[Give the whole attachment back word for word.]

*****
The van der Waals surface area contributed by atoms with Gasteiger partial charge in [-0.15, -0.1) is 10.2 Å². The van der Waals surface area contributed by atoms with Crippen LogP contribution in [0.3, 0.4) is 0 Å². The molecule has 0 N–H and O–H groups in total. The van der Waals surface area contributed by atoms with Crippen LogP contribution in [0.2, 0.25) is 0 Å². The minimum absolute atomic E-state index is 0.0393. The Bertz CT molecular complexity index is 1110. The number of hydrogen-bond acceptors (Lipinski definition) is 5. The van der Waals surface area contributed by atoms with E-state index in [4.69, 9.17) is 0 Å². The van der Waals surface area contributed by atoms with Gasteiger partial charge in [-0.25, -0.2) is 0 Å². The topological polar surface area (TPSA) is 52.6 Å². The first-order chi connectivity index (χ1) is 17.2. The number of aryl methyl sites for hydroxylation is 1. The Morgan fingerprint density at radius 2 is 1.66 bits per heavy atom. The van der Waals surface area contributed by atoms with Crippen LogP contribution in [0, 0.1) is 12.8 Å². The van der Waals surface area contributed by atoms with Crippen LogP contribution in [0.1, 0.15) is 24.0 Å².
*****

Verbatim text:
The van der Waals surface area contributed by atoms with Gasteiger partial charge in [-0.15, -0.1) is 10.2 Å². The van der Waals surface area contributed by atoms with Crippen LogP contribution in [0.3, 0.4) is 0 Å². The molecule has 0 N–H and O–H groups in total. The van der Waals surface area contributed by atoms with Crippen LogP contribution in [0.2, 0.25) is 0 Å². The minimum absolute atomic E-state index is 0.0393. The Bertz CT molecular complexity index is 1110. The number of hydrogen-bond acceptors (Lipinski definition) is 5. The van der Waals surface area contributed by atoms with E-state index in [4.69, 9.17) is 0 Å². The van der Waals surface area contributed by atoms with Gasteiger partial charge in [-0.25, -0.2) is 0 Å². The topological polar surface area (TPSA) is 52.6 Å². The first-order chi connectivity index (χ1) is 17.2. The number of aryl methyl sites for hydroxylation is 1. The Morgan fingerprint density at radius 2 is 1.66 bits per heavy atom. The van der Waals surface area contributed by atoms with Crippen LogP contribution in [0, 0.1) is 12.8 Å². The van der Waals surface area contributed by atoms with Crippen LogP contribution in [0.1, 0.15) is 24.0 Å².